Saturday, July 13, 2013

Be awed and humbled . . .

HT:  I saw this morning at  Wow. 


Brigitte said...

"Where is your Christ? He is in heaven storing up wrath."

--My God is bigger than your God?

My Christ is in the bread and the wine; I eat him; he is in me and the person next to me. He dishes out grace upon grace. His name is Love and he comes to me. He comes to me in my brother and sister. He comes to me in humbleness and cross. My God is the smallest. He humbled himself to be my brother and friend, nourishment and strength. He still does. Nobody else has a God like that. I trust him because he meets my deepest need for mercy in the most scandalous way, so I cannot even get around that. His love disarms me. I will be happy to bow my knee to Him.

Ken said...

There is nothing contradictory in the video between the transcendent majesty/holiness/wrath of God vs. the love/immanence/humility of God demonstrated in Christ.

Whatever one's view of the Lord's supper is - whether the Lutheran consubstantiation view or Calvin's spiritual presence by faith for believers only, or the memorial view (Zwingli and most Baptists) - all of those Christians also agree that Christ is now in heaven in His resurrected body storing up wrath for unbelievers until the time of His second coming.

"My Christ is in the bread and the wine; I eat him . . . "
- that is the Lutheran con-substantiation view - but it only for believers. ( I would assume.)

Unbelievers who take the Lord's supper who may think that by partaking of it they somehow "get a blessing" do not get a blessing - it is poison and judgment on them.

I would not say "My God is the smallest", but the eternal Son, He did humble Himself and become flesh and allowed Himself to be killed.

Brigitte said...

No, it is the body, even for unbelievers or even if the officiant is an unbeliever. The power is always in the word.

I've thought about the video since I've watched it, and while I agree with you Ken, that there are the two sides, I keep wondering why the video bothers me. For one thing words like "the eternality of his supremacy" sound weird, so do some of the other phrases. I don't know anyone who talks like this. It just does not resonate. And Luther always said we are to look at the revealed God, which is Christ in the flesh, the majesty is something we flee from. We can look that way only briefly (maybe such as the not being able to look at the face of God), and then fix our gaze on the cross of Calvary. We preach Christ and him crucified, said Paul. The Lord's Supper exactly preaches Christ and him crucified and brings him intimately to me (and you).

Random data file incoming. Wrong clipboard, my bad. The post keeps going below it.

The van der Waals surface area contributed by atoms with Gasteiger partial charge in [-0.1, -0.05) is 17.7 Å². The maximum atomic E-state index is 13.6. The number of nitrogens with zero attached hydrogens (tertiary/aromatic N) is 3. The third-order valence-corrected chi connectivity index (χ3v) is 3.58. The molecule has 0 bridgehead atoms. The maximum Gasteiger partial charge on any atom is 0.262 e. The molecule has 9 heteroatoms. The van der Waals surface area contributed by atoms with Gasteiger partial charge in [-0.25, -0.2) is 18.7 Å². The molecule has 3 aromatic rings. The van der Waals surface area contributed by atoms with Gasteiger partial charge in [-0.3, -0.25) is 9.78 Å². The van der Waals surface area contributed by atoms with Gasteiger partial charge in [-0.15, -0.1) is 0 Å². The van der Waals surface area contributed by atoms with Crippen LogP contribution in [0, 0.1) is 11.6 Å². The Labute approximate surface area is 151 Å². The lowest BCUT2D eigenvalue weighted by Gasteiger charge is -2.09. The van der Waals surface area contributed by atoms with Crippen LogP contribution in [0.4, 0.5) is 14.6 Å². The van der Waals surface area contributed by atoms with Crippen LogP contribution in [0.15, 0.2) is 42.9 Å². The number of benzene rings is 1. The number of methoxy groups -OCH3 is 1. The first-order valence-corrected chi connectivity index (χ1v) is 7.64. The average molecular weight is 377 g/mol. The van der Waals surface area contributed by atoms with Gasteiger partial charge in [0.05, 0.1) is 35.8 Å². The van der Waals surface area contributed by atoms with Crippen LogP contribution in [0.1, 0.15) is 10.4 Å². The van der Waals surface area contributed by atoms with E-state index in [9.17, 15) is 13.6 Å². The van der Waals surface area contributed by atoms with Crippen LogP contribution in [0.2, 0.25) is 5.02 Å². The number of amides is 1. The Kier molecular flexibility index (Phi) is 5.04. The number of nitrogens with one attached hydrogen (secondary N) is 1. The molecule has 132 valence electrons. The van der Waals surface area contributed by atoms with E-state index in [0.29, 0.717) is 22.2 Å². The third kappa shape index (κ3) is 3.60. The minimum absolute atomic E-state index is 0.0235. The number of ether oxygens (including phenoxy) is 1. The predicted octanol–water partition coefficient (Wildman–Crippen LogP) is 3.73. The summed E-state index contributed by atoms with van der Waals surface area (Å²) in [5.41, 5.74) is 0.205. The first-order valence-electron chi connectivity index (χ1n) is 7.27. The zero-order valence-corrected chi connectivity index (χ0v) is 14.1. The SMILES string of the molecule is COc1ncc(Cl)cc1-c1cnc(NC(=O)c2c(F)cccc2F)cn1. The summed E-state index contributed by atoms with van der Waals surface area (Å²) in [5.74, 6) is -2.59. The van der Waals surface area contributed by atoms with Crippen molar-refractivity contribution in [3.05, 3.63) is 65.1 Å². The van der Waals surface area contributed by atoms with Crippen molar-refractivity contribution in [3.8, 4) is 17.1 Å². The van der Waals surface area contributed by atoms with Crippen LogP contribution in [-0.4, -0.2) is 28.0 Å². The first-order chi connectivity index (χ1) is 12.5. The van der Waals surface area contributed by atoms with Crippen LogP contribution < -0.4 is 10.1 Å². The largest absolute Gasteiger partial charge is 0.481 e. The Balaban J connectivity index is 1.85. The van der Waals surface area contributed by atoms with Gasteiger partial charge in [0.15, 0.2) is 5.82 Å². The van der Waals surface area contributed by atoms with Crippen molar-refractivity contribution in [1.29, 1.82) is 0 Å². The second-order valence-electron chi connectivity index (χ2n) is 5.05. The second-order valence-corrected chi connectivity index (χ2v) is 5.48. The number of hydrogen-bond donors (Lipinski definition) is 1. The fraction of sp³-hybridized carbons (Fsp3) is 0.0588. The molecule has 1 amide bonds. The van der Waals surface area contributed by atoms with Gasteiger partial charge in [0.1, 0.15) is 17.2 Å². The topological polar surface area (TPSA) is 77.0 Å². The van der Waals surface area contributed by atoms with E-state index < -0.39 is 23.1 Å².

Ken said...

How does an unbeliever benefit from taking the Lord's supper, if they don't have faith in Christ?

"whatever is not from faith is sin"
Romans 14:23

"the righteous man shall live by faith"
Romans 1:17; Hab. 2:4

Brigitte said...

Certainly, they do NOT benefit. It is still Christ's body and blood.
Luther's small catechism:

What is the benefit of such eating and drinking?

That is shown us in these words: Given, and shed for you, for the remission of sins; namely, that in the Sacrament forgiveness of sins, life, and salvation are given us through these words. For where there is forgiveness of sins, there is also life and salvation.

How can bodily eating and drinking do such great things?

It is not the eating and drinking, indeed, that does them, but the words which stand here, namely: Given, and shed for you, for the remission of sins. Which words are, beside the bodily eating and drinking, as the chief thing in the Sacrament; and he that believes these words has what they say and express, namely, the forgiveness of sins.

Who, then, receives such Sacrament worthily?

Fasting and bodily preparation is, indeed, a fine outward training; but he is truly worthy and well prepared who has faith in these words: Given, and shed for you, for the remission of sins.

But he that does not believe these words, or doubts, is unworthy and unfit; for the words For you require altogether believing hearts.